As part of the ThinkBlaze mission to explore interesting ideas and concepts in technology, we present Outblaze founder and CEO Yat Siu speaking at the Dr. Louise Porter Conference held in Hong Kong on March 9, 2013, on the topic of “Children’s learning styles in the 21st century”. Yat discusses the influence of technology on children’s learning styles and provides suggestions for raising children in technology-rich environments. It’s a fascinating topic presented by a leading technology entrepreneur and father of three.
In the presentation, Yat suggests that the ubiquity of high technology results in attitudes and behaviours that have become based on variable technological cycles, rather than fixed biological cycles. The younger generation, known as generation Z, is growing up immersed in pervasive information technology like mobile computing. For Generation Z, technology usage is an “always-on” instinct and is perceived as completely natural. A humorous example is the YouTube video of a 1-year-old who, after making swiping and pinching gestures at a glossy magazine, seems to conclude that a magazine is a broken tablet.
A number of concerns exist about the extent to which technology is integrated in young ones’ lives and about possible negative effects of technology on children (e.g., see this article).
The American Academy of Pediatrics discourages the use of screen media for children younger than 2 years, and recommends limiting screen time for older kids to less than two hours a day (the AAP’s position is provided in detail here). Concerns about negative effects on children of regular prolonged screen exposure are fueled by some studies that suggest a link between screen exposure and developmental and behavioural changes. Moreover, according to Dr. Jim Taylor, a professor at the University of San Francisco, technology may foster a family divide because of reduced real interaction between children and parents.
Videogames have been the target of concerned parents’ ire for decades but a longitudinal study following 5-year-olds found no adverse effects for videogames. Unlike most other studies, this one distinguished between consumption of TV and of videogame media. The researchers found that prolonged exposure to TV (3 hours or more daily at 5 years of age) was indeed associated with a slight rise in conduct problems, but time spent on videogames was not. Aside from TV’s effect on conduct, the authors concluded that “No associations were found between either type of screen time and emotional symptoms, hyperactivity/inattention, peer relationship problems or prosocial behaviour.”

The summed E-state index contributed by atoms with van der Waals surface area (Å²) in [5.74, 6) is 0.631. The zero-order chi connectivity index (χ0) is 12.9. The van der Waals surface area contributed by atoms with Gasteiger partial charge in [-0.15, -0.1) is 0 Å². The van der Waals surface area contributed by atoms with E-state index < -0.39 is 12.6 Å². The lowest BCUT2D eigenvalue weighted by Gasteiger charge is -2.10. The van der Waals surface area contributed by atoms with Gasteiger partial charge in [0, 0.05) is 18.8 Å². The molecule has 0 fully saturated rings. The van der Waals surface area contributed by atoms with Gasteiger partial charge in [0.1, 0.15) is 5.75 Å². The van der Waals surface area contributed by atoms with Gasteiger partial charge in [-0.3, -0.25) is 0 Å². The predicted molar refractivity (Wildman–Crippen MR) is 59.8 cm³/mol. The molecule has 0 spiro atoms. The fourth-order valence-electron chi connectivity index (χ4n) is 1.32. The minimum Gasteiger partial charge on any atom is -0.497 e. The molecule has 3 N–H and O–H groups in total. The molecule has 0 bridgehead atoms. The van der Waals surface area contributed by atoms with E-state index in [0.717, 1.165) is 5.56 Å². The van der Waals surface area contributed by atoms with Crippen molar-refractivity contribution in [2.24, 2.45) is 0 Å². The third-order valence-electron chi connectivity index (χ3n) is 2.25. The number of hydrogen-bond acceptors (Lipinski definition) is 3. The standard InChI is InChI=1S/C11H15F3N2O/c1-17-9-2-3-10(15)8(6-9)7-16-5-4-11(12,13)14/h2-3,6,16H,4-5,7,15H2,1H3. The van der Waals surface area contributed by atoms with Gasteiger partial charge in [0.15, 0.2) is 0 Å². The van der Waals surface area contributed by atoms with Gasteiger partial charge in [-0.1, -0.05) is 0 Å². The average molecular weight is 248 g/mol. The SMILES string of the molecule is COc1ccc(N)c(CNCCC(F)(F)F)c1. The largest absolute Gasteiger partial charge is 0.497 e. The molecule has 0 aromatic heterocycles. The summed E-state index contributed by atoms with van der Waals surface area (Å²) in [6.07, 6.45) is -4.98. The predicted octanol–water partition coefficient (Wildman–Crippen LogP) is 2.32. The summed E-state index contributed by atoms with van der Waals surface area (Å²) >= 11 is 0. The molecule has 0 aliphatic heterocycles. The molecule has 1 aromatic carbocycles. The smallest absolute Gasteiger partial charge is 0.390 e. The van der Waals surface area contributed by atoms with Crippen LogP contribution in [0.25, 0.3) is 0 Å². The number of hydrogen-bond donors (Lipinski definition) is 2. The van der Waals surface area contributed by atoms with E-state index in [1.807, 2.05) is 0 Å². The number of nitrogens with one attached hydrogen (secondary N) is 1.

Old prejudices may be starting to fade as it becomes increasingly likely that videogames may have generally beneficial effects. In healthy doses, of course.
As he explains in the video, Yat believes technology (including videogames) is not automatically harmful or dangerous to young children if it is appropriately managed and supervised. He believes that well regulated searching, discovery, coding, gaming, socializing and generally using technology devices and services in a self-motivated manner are beneficial activities and more likely to result in ever-more important technological familiarity and skills, stronger family bonds and other beneficial effects.
Yat maintains that some of the parental worry about children’s technology use is that parents do not perceive technology in the same way their children do – whether it’s a social network or a piece of hardware. The older generations grew up in different environments, different education systems, and with much less technology than the younger generations. To a four-year-old, the latest tablet and a book of nursery rhymes both appear as completely natural phenomena. Remember that the modern smartphone revolution is only about 5-6 years old, and tablets did not start becoming truly commonplace until a couple years ago! If you are reading this today, you probably grew up in a world that, to the average young child in a developed country, would appear wholly primitive and utterly lacking in features and functionality.
Dr. Porter notes in the Q&A session that childhood has always changed through time and that it differs radically not only by (biological) generations but also by region and culture within the same generations. Adult nostalgia for our own (comparatively) tech-poor childhoods could be inflating today’s concerns about technology and kids. Watch the video for Yat Siu’s take on the influence of technology on children’s learning styles.
Q&A session: http://youtu.be/oxhnMJHjDPY